Tiger prawn Was Available Was Available Declined Considerably Hardly Seen

Rainfall Temperature Source: FGD and Key Informant Interview, 2016

Impact on Asset Base- (Key Findings)

Average Annual Rainfall Trend in Kendrapara Average Annual Temperature Trend in
District during 1993 - 2015 Natural Capital Physical Capital
Kendrapara District during 1987 - 2009
50  Decline in fish catches.  Household lacks ownership of sufficient productive assets to make living.
160 45  Decline in Economically Valuable Species.
40  When owned, productive assets are traditional, low-cost and indigenous,
 Deforestation in Mangroves.
Temperature in O C.

140 35 catering to local markets and vulnerable to competition from new technology Monocropping - the only way of Agriculture Condition of Fishing gear
Rainfall in mms.

30 and market forces.

120 25
 Lacks ownership of Homestead land and Housing. The villagers pay
100 15 encroachment fine to the administration.

 Family resides in thatched hut / kutcha house.

60 Financial Capital Social & Human Capital



Year Maximum Minimum  Family regularly depends on credit for investment and  Lack of active Community Based Organizations/producer organizations.

Source – Climatological data of Odisha Source – Climatological data of Odisha consumption purposes during some parts of year.  Members of family undertake seasonal or occupational migration to meet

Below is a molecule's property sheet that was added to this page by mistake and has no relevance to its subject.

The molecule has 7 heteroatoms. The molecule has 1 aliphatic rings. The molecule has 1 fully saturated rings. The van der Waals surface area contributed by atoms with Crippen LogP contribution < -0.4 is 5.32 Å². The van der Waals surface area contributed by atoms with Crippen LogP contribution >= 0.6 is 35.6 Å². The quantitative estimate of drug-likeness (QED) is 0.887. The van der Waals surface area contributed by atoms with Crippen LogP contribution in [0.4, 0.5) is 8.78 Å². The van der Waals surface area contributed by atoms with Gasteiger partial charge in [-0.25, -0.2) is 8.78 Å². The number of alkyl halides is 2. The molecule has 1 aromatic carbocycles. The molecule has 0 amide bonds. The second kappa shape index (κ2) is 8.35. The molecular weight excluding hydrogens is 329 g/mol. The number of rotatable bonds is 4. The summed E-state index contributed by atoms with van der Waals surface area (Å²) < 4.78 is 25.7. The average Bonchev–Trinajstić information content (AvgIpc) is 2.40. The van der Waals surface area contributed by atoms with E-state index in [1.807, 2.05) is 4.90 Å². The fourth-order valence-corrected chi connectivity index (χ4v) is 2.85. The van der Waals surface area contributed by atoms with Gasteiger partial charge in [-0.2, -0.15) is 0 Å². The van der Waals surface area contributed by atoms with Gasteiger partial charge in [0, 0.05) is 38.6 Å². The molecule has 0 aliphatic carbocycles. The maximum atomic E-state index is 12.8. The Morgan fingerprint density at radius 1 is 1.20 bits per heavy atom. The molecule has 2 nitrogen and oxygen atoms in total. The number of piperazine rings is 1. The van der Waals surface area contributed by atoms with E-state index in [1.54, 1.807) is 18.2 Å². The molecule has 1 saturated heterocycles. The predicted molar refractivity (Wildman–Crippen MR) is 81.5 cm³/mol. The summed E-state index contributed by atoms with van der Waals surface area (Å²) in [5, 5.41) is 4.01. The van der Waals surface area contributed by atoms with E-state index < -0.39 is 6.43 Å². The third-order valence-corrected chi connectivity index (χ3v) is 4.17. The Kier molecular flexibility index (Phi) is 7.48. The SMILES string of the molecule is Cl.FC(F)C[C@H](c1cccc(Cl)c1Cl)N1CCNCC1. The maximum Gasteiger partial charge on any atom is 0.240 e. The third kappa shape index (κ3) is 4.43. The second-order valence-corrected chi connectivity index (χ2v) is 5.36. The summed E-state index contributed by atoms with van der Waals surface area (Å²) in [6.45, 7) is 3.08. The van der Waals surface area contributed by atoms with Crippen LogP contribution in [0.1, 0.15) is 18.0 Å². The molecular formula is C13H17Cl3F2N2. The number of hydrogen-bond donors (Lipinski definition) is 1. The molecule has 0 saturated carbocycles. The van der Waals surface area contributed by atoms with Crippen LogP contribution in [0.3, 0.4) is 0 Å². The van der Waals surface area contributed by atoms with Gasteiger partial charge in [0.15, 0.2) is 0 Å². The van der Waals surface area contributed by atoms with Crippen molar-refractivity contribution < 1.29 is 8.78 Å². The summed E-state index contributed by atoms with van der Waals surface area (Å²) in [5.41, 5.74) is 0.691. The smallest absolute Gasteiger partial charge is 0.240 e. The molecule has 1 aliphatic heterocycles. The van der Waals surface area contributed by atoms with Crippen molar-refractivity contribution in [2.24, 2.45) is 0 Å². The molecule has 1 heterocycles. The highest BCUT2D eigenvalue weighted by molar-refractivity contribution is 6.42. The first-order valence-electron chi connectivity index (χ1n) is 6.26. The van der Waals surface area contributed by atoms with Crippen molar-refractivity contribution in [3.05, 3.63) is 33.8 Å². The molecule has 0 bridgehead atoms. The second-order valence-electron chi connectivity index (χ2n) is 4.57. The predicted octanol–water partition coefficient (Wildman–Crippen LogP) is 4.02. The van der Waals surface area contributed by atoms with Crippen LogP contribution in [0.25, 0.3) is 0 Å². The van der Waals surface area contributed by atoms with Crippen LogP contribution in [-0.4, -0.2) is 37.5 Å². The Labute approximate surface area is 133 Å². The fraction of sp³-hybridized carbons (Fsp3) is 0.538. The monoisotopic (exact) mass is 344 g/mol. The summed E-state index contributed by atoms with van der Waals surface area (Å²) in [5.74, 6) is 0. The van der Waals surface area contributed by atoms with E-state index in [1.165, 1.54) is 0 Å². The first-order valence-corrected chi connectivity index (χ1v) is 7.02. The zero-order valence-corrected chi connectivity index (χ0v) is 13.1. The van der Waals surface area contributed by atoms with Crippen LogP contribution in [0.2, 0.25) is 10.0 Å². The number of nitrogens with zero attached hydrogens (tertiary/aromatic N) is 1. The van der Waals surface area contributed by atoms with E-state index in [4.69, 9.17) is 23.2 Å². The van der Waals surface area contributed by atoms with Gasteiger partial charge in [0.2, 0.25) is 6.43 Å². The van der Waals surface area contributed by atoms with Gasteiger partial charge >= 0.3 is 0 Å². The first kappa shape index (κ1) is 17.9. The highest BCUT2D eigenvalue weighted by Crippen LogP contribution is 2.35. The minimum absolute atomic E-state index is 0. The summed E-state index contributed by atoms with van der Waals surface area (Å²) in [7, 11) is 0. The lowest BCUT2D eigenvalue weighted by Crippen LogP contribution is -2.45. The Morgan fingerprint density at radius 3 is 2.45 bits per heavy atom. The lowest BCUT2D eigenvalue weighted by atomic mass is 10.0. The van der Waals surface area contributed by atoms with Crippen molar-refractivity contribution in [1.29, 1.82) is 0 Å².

 Inadequate savings and institutionalized sources of subsistence needs.
The graph shows the average annual rainfall trend during The graph shows the average annual temperature trend
1993 to 2015 in Kendrapara district . It is observed that the credit. FGD in Study Village
during 1987 to 2009 in Kendrapara district. It is
total volume of rainfall has decreased during the last 10 observed that the temperature has increased during the Source: FGD and Key Informant Interview, 2016
years. The irregular rainfall results in drought in some part last 10 years.
of the district.
Status of Mangroves Forest
Slope Pattern Distribution 1972 2015

Geo – Synthetic Tube at Pentha village in Kendrapara District

The map indicates slope distribution pattern of The map indicates block wise average rainfall The base map is extracted from Survey of India Toposheet (1972). The Satellite Image of the year 2015 indicates the mangrove forest
Kendrapara district extracted from SRTM data which distribution pattern of Kendrapara district where the data The map is showing the Mangrove forest was highly distributed from and beach has degraded from Pentha to Sundaripal village. The